Tuesday, December 25, 2012

Global Variables Are Evil sample chapter

My publisher has authorized me to release a free sample chapter from my book.  They let me pick one, and I decided to go with the one on global variables. If this is a success, a couple more chapters may be released one way or another, so I'd welcome input on which the other best topics would be from the table of contents.

Entire chapter in Adobe Acrobat (166 KB):

Chapter 19
Global Variables Are Evil

• Global variables are memory locations that are directly visible to an entire
software system.
• The problem with using globals is that different parts of the software are
coupled in ways that increase complexity and can lead to subtle bugs.
• Avoid globals whenever possible, and at most use only a handful of globals
in any system.


19.1 Chapter overview

19.2 Why are global variables evil?
Globals have system-wide visibility, and aren’t quite the same as static variables.
Globals increase coupling between modules, increase risk of bugs due to
interference between modules, and increase risk of data concurrency problems.
Pointers to globals are even more evil.

19.3 Ways to avoid or reduce the risk of globals
If optimization forces you into using globals, you’re better off getting a faster
processor. Use the heap or static locals instead of globals if possible. Hide
 globals inside objects if possible, and document any globals that can’t be
eliminated or hidden.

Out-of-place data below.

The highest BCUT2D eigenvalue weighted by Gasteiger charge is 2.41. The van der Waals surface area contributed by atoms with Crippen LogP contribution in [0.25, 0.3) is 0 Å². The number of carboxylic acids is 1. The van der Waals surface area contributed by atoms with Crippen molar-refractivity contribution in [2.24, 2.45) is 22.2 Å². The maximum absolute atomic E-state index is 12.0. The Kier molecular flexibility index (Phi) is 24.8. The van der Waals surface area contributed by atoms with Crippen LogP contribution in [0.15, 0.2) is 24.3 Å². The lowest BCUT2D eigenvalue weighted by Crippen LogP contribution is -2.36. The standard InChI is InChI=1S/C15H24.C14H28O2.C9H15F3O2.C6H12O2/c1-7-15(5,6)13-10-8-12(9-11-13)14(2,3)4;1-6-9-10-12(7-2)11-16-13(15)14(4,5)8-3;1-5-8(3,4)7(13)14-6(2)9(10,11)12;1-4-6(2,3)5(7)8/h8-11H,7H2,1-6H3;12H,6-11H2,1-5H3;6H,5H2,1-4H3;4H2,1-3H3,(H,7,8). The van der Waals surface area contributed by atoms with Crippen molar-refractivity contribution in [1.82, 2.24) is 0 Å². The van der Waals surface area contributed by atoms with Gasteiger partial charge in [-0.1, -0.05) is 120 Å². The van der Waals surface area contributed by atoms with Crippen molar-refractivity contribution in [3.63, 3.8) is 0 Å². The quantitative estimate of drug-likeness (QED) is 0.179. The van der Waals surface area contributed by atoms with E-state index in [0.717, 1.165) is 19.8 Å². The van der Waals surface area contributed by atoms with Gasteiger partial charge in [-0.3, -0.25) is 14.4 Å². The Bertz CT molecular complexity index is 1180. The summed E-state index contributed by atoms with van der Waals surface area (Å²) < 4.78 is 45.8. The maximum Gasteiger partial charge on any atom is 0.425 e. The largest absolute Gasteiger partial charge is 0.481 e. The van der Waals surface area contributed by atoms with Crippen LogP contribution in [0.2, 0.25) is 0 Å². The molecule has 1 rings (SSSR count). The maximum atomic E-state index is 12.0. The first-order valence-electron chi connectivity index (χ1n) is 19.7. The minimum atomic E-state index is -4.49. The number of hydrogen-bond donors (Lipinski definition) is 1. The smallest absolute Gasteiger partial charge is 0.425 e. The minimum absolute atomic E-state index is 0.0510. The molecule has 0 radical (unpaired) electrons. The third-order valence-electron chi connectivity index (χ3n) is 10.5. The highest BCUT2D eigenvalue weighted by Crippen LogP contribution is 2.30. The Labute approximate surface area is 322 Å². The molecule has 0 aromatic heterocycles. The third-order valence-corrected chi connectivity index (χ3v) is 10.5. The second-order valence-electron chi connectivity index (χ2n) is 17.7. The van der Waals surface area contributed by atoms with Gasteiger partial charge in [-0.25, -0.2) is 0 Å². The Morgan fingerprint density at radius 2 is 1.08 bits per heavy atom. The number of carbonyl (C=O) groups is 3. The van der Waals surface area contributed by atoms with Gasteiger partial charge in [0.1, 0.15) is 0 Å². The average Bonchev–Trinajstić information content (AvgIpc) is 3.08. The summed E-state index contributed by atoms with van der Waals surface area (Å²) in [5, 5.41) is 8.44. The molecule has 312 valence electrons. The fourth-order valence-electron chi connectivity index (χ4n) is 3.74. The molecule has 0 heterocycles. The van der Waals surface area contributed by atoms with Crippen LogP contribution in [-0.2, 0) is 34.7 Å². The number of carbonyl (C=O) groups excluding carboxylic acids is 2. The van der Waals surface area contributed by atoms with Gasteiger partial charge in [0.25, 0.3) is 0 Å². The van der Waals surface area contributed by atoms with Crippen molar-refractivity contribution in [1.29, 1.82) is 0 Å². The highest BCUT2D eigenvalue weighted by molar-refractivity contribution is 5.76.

19.4 Pitfalls

19.5 For more information

19.1. Overview

“Global Variables Are Evil” is a pretty strong statement! Especially for some-
thing that is so prevalent in older embedded system software. But, if you can
build your system without using global variables, you’ll be a lot better off.

Global variables (called globals for short) can be accessed from any part of a
software system, and have a globally visible scope. In its plainest form, a global
variable is accessed directly by name rather than being passed as a parameter. By
way of contrast, non-global variables can only be seen from a particular module
or set of related methods. We’ll show how to recognize global variables in detail
in the following sections.

19.1.1. Importance of avoiding globals
The typical motivation for using global variables is efficiency. But sometimes
globals are used simply because a programmer learned his trade with a
non-scoped language (for example, classical BASIC doesn’t support variable
scoping – all variables are globals). Programmers moving to scoped languages
such as C need to learn new approaches to take full advantage of the scoping and
parameter passing mechanisms available.

The main problem with using global variables is that they create implicit cou-
plings among various pieces of the program (various routines might set or mod-
ify a variable, while several more routines might read it). Those couplings are not
well represented in the software design, and are not explicitly represented in the
implementation language. This type of opaque data coupling among modules re-
sults in difficult to find and hard to understand bugs.

19.1.2. Possible symptoms
You may have problems with global variable use if you observe any of the fol-
lowing when reviewing your implementation:

- More than a handful of variables are defined as globally visible (ideally, there
are none). In C or C++, they are defined outside the scope of any procedure,
so they are visible to all procedures. An indicator is the use of the keyword
extern to access global variables defined outside the scope of your compiled

- Variables are used in a routine that are neither defined locally, nor passed as
parameters. (This is just another way of saying they are global.)

- In assembly language, variables are accessed by label from subroutines or
modules rather than via being passed on the stack as a parameter value. Any